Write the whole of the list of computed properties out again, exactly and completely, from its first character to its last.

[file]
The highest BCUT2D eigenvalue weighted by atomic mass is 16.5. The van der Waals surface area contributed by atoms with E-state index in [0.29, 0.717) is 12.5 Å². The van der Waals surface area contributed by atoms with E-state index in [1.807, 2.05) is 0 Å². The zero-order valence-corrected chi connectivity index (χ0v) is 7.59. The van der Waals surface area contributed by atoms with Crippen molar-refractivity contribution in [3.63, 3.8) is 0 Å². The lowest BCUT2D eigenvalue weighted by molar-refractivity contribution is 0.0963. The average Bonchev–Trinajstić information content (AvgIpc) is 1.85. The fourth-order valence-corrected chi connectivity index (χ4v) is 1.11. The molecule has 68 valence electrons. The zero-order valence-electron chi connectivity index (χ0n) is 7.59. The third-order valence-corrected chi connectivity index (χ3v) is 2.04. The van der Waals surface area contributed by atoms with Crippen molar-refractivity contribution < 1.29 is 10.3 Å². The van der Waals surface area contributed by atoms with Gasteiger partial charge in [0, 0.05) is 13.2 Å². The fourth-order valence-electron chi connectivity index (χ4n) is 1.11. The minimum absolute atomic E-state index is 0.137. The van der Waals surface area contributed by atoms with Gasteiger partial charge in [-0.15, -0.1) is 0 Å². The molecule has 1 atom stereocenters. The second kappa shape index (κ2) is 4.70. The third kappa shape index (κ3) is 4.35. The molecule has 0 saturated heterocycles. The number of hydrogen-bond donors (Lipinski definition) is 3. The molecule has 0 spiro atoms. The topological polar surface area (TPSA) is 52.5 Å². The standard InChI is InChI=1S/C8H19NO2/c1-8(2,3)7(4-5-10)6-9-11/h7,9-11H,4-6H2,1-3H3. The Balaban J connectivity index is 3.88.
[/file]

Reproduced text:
The highest BCUT2D eigenvalue weighted by atomic mass is 16.5. The van der Waals surface area contributed by atoms with E-state index in [0.29, 0.717) is 12.5 Å². The van der Waals surface area contributed by atoms with E-state index in [1.807, 2.05) is 0 Å². The zero-order valence-corrected chi connectivity index (χ0v) is 7.59. The van der Waals surface area contributed by atoms with Crippen molar-refractivity contribution in [3.63, 3.8) is 0 Å². The lowest BCUT2D eigenvalue weighted by molar-refractivity contribution is 0.0963. The average Bonchev–Trinajstić information content (AvgIpc) is 1.85. The fourth-order valence-corrected chi connectivity index (χ4v) is 1.11. The molecule has 68 valence electrons. The zero-order valence-electron chi connectivity index (χ0n) is 7.59. The third-order valence-corrected chi connectivity index (χ3v) is 2.04. The van der Waals surface area contributed by atoms with Crippen molar-refractivity contribution < 1.29 is 10.3 Å². The van der Waals surface area contributed by atoms with Gasteiger partial charge in [0, 0.05) is 13.2 Å². The fourth-order valence-electron chi connectivity index (χ4n) is 1.11. The minimum absolute atomic E-state index is 0.137. The van der Waals surface area contributed by atoms with Gasteiger partial charge in [-0.15, -0.1) is 0 Å². The molecule has 1 atom stereocenters. The second kappa shape index (κ2) is 4.70. The third kappa shape index (κ3) is 4.35. The molecule has 0 saturated heterocycles. The number of hydrogen-bond donors (Lipinski definition) is 3. The molecule has 0 spiro atoms. The topological polar surface area (TPSA) is 52.5 Å². The standard InChI is InChI=1S/C8H19NO2/c1-8(2,3)7(4-5-10)6-9-11/h7,9-11H,4-6H2,1-3H3. The Balaban J connectivity index is 3.88.